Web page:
• 16 Foot Bar
    • 17 a Foot Bar ledge at the front left
      • b Foot Bar ledge at the front right
    • 18 a Flange of the Foot Bar—front left
      • b Flange of the Foot Bar—front left
    • 19 Underside of the foot bar flanges 18 a and 18 b
    • 20 One-piece Unit including the Foot Bar 16 & Elongated hexagonal-shaped ground-forming member 13
    • 21 Soil
    • 22 Fertilizer Spike
    • 23 Fertilizer spike-receiving cavity in the ground
    • 24 Tamper End of the Tool
    DETAILED DESCRIPTION OF THE INVENTION
  • FIG. 1 shows a tool, designated generally as 10 in the drawings, specifically adapted with a ground-penetrating member 13 end for forming a solid fertilizer spike-receiving cavity in the ground 23 for tree and plant root nutrition and a tamper end 24 adapted to set the fertilizer spike to the depth of the particularly dimensioned formed ground cavity 23 so created by the ground forming member 13. The tool 10 consists of a rigid cylindrical tubular shaft handle 11 having upper and lower ends.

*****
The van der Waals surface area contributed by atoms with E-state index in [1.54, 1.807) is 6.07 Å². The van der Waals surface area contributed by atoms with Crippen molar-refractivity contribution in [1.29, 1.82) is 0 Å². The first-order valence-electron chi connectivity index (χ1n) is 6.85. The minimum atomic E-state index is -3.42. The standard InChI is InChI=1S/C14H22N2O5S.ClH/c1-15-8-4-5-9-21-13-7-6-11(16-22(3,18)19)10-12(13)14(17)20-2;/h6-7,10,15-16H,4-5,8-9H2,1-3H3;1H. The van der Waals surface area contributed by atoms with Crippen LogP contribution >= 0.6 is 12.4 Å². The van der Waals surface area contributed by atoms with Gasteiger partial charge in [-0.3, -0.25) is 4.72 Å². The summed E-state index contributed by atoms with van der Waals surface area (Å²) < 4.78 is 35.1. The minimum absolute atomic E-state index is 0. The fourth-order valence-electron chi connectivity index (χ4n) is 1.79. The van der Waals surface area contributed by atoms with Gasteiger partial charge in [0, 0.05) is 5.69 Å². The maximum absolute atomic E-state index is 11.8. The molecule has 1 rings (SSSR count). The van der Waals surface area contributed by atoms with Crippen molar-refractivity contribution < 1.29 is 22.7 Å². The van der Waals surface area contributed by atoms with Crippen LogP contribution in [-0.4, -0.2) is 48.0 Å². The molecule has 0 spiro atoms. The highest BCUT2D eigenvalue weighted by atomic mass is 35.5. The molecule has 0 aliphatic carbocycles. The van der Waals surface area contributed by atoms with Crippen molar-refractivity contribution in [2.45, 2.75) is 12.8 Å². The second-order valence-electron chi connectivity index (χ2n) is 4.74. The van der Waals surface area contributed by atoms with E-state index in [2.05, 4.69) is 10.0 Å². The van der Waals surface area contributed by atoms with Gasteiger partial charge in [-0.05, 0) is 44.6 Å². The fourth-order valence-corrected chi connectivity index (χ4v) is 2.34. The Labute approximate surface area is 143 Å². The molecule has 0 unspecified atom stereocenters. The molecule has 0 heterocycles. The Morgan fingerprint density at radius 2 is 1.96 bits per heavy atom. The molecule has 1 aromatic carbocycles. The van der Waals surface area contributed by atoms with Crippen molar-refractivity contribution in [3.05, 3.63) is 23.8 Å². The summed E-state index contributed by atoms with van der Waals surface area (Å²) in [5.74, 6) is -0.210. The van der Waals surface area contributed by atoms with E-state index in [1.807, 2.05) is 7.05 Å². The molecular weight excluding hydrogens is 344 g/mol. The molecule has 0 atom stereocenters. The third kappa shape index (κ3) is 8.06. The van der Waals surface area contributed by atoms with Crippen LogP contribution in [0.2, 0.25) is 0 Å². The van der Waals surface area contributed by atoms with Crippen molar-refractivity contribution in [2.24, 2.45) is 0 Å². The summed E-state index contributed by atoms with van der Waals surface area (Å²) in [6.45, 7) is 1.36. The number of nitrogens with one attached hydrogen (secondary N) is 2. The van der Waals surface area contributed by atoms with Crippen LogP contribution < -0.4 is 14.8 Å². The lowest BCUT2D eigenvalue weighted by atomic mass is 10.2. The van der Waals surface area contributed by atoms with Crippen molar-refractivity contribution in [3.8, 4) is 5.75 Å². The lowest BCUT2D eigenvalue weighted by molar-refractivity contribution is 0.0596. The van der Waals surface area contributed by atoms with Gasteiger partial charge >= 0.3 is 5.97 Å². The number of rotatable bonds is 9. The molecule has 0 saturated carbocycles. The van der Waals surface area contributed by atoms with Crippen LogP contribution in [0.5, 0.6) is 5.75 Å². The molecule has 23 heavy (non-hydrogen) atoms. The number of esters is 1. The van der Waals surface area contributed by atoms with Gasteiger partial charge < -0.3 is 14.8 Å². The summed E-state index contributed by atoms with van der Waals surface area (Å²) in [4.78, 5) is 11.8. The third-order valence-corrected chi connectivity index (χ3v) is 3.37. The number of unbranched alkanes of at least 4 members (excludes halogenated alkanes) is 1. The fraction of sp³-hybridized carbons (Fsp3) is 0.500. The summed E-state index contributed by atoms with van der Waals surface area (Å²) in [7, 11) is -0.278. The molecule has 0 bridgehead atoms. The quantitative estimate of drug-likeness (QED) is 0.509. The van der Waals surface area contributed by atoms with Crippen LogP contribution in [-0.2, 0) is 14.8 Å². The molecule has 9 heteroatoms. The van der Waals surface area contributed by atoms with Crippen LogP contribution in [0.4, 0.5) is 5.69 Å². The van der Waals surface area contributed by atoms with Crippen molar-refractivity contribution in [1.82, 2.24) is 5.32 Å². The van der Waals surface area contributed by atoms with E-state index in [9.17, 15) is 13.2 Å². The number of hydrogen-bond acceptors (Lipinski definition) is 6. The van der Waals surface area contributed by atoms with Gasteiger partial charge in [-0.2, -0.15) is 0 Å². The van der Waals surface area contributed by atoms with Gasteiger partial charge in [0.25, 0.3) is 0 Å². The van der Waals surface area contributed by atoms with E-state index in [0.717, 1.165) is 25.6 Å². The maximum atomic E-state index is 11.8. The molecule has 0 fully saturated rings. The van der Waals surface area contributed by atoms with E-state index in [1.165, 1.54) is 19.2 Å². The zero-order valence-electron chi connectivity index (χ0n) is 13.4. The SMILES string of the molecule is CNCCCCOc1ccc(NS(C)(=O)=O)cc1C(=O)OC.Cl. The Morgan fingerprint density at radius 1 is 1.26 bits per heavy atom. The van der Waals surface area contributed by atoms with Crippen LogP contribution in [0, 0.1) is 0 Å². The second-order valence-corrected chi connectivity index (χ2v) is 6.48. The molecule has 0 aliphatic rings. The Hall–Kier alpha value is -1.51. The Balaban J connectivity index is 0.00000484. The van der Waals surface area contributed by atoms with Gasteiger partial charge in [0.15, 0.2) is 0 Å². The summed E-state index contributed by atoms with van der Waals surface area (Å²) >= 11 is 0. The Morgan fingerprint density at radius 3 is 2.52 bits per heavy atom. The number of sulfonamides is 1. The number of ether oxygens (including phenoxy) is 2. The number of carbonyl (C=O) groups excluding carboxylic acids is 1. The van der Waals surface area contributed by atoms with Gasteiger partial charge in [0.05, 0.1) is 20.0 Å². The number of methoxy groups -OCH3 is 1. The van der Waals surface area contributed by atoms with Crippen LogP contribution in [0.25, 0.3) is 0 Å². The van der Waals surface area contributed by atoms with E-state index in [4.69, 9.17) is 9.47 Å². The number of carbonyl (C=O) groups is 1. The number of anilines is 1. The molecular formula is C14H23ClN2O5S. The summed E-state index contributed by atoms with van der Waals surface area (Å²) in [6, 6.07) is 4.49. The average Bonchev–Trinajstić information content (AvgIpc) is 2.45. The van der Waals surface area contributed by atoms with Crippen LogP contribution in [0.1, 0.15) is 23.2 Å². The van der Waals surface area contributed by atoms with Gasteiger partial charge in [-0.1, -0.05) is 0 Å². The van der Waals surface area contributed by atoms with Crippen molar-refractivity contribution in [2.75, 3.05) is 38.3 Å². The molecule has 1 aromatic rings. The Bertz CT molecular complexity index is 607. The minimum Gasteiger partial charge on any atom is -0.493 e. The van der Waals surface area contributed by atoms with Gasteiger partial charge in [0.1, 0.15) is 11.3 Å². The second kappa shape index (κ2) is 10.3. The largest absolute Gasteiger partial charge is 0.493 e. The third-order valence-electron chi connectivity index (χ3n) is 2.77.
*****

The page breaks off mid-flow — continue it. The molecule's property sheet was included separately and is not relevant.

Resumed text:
• Shaft handle 11 is approximately 1 inch in diameter and 45 inches in length, onto which is connected; an end cap/plug 12 at the upper end adapted to form a blunt closed tamper end 24. a foot bar 16 perpendicularly fixed and concentric to the lower end and a ground-penetrating member 13 perpendicularly fixed and concentric to the underside of the foot bar 16. The rigid cylindrical shaft handle 11 is constructed of rigid hollow metal or plastic tubing or the like and may alternatively be constructed of solid wood wherein the tamper end 24 of shaft handle 11 is adapted as a tamper by machining rather than from the use of an end cap/plug 12.